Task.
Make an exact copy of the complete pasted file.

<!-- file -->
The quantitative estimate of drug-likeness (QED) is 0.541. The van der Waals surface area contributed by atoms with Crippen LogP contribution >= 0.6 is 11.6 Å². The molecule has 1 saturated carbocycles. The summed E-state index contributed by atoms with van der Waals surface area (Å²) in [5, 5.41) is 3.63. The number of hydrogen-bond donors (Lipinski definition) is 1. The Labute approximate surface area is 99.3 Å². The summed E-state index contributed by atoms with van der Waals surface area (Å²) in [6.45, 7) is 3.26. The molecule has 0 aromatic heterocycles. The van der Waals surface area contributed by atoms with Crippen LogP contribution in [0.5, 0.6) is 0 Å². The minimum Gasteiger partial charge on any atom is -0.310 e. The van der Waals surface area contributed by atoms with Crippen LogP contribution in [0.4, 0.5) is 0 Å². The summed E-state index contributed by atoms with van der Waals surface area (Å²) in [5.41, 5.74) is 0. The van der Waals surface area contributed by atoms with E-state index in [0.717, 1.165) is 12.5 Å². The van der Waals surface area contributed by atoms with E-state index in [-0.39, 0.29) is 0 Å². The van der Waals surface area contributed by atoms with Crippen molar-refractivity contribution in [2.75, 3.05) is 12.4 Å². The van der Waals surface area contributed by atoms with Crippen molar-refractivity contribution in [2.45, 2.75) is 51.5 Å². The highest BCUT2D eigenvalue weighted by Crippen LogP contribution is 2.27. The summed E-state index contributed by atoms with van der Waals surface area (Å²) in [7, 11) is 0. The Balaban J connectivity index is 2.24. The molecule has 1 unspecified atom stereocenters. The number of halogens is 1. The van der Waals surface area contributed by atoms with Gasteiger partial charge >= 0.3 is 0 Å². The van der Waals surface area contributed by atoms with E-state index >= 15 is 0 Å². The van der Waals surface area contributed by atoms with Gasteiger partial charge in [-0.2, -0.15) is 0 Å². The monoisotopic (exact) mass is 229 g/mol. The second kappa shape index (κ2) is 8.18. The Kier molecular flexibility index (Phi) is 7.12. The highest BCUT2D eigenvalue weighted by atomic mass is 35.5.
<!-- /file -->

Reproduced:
The quantitative estimate of drug-likeness (QED) is 0.541. The van der Waals surface area contributed by atoms with Crippen LogP contribution >= 0.6 is 11.6 Å². The molecule has 1 saturated carbocycles. The summed E-state index contributed by atoms with van der Waals surface area (Å²) in [5, 5.41) is 3.63. The number of hydrogen-bond donors (Lipinski definition) is 1. The Labute approximate surface area is 99.3 Å². The summed E-state index contributed by atoms with van der Waals surface area (Å²) in [6.45, 7) is 3.26. The molecule has 0 aromatic heterocycles. The van der Waals surface area contributed by atoms with Crippen LogP contribution in [0.5, 0.6) is 0 Å². The minimum Gasteiger partial charge on any atom is -0.310 e. The van der Waals surface area contributed by atoms with Crippen LogP contribution in [0.4, 0.5) is 0 Å². The summed E-state index contributed by atoms with van der Waals surface area (Å²) in [5.41, 5.74) is 0. The van der Waals surface area contributed by atoms with E-state index in [0.717, 1.165) is 12.5 Å². The van der Waals surface area contributed by atoms with E-state index in [-0.39, 0.29) is 0 Å². The van der Waals surface area contributed by atoms with Crippen molar-refractivity contribution in [2.75, 3.05) is 12.4 Å². The van der Waals surface area contributed by atoms with Crippen molar-refractivity contribution in [2.45, 2.75) is 51.5 Å². The highest BCUT2D eigenvalue weighted by Crippen LogP contribution is 2.27. The summed E-state index contributed by atoms with van der Waals surface area (Å²) in [7, 11) is 0. The Balaban J connectivity index is 2.24. The molecule has 1 unspecified atom stereocenters. The number of halogens is 1. The van der Waals surface area contributed by atoms with Gasteiger partial charge >= 0.3 is 0 Å². The van der Waals surface area contributed by atoms with E-state index >= 15 is 0 Å². The van der Waals surface area contributed by atoms with Gasteiger partial charge in [-0.2, -0.15) is 0 Å². The monoisotopic (exact) mass is 229 g/mol. The second kappa shape index (κ2) is 8.18. The Kier molecular flexibility index (Phi) is 7.12. The highest BCUT2D eigenvalue weighted by atomic mass is 35.5.